If you are just looking at a raw hull design with a nice waterline stripe provided, an associated displacement number will impart some sense of the floatation capacity but may have little to do with a finished vessel, fully provisioned and ready to depart on an extended voyage.
In practical terms, the displacement will vary considerably for any vessel and any published number that has been provided without qualifications is largely useless. It is usually the number associated with the DWL. Common boatyard practice is to use the DWL as measuring point above which to extend the bottom paint, usually several inches, in anticipation of floating in the real world. Boats tend to float lower as they get older due to the accumulation of junk so most hull re-paint jobs are accompanied by an upward adjustment of the waterline striping and the old scum line is thereby covered by nice new bottom paint. (Also, the apparently lower topsides look sleeker, so the bill gets paid more willingly.)
You often see vessels being compared or evaluated based on some totally unqualified displacement numbers or their “displacement to sail area ratio”. It’s tough to see how this serves a potential owner as anything other than an exercise in abstraction. A cruising catamaran will weigh something like 30%+ more when departing for a sea voyage than it did when it was launched totally empty. What particular displacement number does a potential owner want to hear?
In the broadest sense, for like vessels, lower hull displacement numbers would suggest a predilection to race while higher numbers would suggest a predilection to carry cargo. The catamaran mantra “lighter is better”, as a generalization, is a good thing to keep in mind however when designing any vessel; taking extraneous weight along for a ride is never desirable. It benefits the owner if the all-up weight of the cruising package includes more of his stuff and less of the builder’s materials. The builder may use costlier materials or technology to save some structural weight to the degree it is practical. But realistically, overburdening a lean machine may seriously detract from the enjoyment and piece of mind that a voyage with a more relaxed design could have provided.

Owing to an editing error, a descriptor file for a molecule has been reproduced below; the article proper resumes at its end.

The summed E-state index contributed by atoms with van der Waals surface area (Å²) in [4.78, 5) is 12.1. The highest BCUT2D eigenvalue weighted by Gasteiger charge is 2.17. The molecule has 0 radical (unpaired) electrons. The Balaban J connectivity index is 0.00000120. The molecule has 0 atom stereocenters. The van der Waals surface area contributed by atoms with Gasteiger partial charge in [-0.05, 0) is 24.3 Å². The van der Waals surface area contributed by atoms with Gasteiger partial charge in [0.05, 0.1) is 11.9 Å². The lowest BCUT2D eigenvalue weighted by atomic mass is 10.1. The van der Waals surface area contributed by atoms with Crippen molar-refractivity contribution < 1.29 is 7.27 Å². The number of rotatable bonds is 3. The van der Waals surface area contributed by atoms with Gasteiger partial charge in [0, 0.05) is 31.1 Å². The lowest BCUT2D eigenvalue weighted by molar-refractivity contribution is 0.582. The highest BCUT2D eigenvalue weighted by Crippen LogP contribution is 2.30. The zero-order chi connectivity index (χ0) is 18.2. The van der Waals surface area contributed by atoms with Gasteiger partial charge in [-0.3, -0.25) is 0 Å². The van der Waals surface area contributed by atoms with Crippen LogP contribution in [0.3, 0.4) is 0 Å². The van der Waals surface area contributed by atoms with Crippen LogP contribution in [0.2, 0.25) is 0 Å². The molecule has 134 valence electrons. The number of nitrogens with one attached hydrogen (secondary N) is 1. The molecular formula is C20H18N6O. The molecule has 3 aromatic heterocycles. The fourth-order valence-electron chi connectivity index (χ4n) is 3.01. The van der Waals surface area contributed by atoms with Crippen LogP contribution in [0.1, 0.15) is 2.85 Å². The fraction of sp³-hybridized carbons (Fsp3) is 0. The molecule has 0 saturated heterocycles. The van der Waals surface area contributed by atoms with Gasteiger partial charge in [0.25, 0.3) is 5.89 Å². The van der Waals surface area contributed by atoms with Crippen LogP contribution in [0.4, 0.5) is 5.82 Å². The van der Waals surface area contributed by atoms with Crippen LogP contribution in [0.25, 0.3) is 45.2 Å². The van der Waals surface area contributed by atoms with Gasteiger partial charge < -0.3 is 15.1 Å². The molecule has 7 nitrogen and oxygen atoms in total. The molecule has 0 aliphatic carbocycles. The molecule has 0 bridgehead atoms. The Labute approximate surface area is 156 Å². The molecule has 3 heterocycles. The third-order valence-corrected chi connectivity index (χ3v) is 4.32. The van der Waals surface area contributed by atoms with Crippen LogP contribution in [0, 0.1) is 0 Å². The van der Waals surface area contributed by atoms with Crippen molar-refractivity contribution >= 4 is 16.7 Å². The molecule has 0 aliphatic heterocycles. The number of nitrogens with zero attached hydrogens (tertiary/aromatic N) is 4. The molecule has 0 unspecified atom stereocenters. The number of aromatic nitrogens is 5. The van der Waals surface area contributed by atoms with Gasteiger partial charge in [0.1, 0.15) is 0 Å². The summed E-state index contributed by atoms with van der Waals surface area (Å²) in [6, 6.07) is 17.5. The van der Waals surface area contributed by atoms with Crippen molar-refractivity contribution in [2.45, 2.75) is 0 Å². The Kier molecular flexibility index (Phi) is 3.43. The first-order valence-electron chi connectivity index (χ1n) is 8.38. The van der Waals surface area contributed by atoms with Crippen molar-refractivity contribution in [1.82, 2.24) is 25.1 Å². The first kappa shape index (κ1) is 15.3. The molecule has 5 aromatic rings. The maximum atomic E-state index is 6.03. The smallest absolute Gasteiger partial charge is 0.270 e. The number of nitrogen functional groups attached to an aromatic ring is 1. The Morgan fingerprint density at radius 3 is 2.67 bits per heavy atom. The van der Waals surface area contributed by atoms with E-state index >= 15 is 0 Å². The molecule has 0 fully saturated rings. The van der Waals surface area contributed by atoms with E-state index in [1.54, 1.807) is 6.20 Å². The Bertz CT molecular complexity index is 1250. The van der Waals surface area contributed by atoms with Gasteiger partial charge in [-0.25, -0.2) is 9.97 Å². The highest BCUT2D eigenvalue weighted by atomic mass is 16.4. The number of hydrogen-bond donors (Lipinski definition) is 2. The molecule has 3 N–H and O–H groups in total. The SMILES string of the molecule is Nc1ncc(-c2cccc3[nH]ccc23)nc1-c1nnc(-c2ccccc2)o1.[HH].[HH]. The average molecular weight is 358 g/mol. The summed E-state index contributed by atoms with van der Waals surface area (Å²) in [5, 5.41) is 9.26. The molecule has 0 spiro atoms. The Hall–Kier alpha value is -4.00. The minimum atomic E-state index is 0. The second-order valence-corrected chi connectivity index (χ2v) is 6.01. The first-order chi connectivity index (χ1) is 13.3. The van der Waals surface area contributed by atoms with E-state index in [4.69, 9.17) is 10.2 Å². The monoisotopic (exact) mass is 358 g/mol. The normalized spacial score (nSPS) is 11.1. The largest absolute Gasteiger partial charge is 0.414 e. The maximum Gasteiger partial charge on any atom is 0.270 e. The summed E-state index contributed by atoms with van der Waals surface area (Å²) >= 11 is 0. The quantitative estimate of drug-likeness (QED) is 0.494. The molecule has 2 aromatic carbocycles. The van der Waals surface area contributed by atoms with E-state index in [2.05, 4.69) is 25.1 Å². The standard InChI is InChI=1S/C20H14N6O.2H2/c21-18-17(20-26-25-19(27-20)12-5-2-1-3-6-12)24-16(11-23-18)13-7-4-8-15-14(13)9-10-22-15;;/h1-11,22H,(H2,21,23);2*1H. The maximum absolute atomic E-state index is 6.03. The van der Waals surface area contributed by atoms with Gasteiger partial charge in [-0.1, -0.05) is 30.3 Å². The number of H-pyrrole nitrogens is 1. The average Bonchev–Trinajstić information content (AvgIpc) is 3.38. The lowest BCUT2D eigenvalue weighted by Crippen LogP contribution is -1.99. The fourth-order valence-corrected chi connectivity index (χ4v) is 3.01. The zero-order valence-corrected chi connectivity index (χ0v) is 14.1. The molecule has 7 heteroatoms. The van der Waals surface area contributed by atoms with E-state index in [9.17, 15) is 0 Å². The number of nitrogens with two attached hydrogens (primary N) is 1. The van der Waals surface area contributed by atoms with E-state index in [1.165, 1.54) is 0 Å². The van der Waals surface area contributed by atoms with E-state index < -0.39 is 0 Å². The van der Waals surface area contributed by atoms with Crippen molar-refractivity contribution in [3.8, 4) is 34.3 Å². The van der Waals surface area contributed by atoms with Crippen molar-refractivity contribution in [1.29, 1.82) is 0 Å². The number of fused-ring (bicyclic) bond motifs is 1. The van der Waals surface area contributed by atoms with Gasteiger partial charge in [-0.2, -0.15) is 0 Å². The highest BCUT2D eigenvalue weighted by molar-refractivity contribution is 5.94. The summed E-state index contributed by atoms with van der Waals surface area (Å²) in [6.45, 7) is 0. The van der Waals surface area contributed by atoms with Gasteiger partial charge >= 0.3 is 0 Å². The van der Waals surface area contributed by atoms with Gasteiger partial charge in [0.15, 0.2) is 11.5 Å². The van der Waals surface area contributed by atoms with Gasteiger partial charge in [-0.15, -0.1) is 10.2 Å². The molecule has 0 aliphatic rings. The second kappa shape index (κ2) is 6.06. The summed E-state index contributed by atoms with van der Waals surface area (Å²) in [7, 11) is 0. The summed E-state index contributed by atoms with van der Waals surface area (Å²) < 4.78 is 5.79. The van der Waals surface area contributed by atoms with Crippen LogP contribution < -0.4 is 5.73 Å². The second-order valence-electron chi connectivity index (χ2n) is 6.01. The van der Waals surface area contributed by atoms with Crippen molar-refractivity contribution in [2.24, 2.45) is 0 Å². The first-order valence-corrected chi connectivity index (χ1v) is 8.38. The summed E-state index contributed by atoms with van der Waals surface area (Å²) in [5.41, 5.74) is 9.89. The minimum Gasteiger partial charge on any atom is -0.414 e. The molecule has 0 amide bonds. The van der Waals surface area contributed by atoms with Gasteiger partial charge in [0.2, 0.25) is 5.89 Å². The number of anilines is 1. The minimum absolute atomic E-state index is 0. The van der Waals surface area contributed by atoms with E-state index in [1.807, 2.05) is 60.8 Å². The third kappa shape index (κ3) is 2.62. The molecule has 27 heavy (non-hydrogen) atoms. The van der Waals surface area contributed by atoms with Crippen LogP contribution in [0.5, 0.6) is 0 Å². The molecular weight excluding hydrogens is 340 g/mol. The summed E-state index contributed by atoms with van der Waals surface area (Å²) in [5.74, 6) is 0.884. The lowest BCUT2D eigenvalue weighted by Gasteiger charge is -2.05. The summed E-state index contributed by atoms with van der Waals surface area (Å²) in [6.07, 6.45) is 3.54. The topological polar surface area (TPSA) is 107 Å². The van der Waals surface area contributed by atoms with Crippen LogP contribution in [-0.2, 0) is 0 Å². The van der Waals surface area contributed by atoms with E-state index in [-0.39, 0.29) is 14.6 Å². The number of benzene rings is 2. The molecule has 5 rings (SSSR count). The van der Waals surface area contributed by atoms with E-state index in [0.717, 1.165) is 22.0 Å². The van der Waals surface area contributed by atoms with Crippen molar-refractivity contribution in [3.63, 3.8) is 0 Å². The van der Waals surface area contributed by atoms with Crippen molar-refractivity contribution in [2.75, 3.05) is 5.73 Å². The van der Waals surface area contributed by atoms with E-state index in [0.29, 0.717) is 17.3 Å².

Paradoxically, higher catamaran weights (necessarily supported by higher displacement volumes) generate higher stability figures. This is why capsizes are frequent in light racing cats but very rare in cruising vessels of the same approximate dimension envelope. A lighter displacement hull design may not automatically be assumed to be a good or bad thing; it depends on what you are going to do with the boat.
If we haven’t driven him away in bafflement by now, how might we then help the potential cruising catamaran sailor when he asks for a displacement number in hopes of evaluating what we have to offer?
- 1) Demonstrate that there is enough buoyancy available at a practical waterline to float the vessel itself and all his stuff safely and comfortably.
- 2) In the absence of a floating demonstration vessel, provide fully qualified numbers and justify their derivation if the mathematical model is helpful.
- 3) Avoid simplistic numerical comparisons with other vessel that may be entirely misleading out of context.
- 4) Help him get a grasp of the underlying concepts of floatation and stability, it may be fun! And give him something to contemplate when stuck in commuter traffic.
- 5) Use plain language and analogy wherever you can. (Perhaps I should heed my own advice).
It would be unfortunate if our man reached a decision by comparing mathematical terms specific to different hulls, each with its own unique draft, profile, section shape, appendages and weight loading.
Does the design “do it for you” or not? That is the question.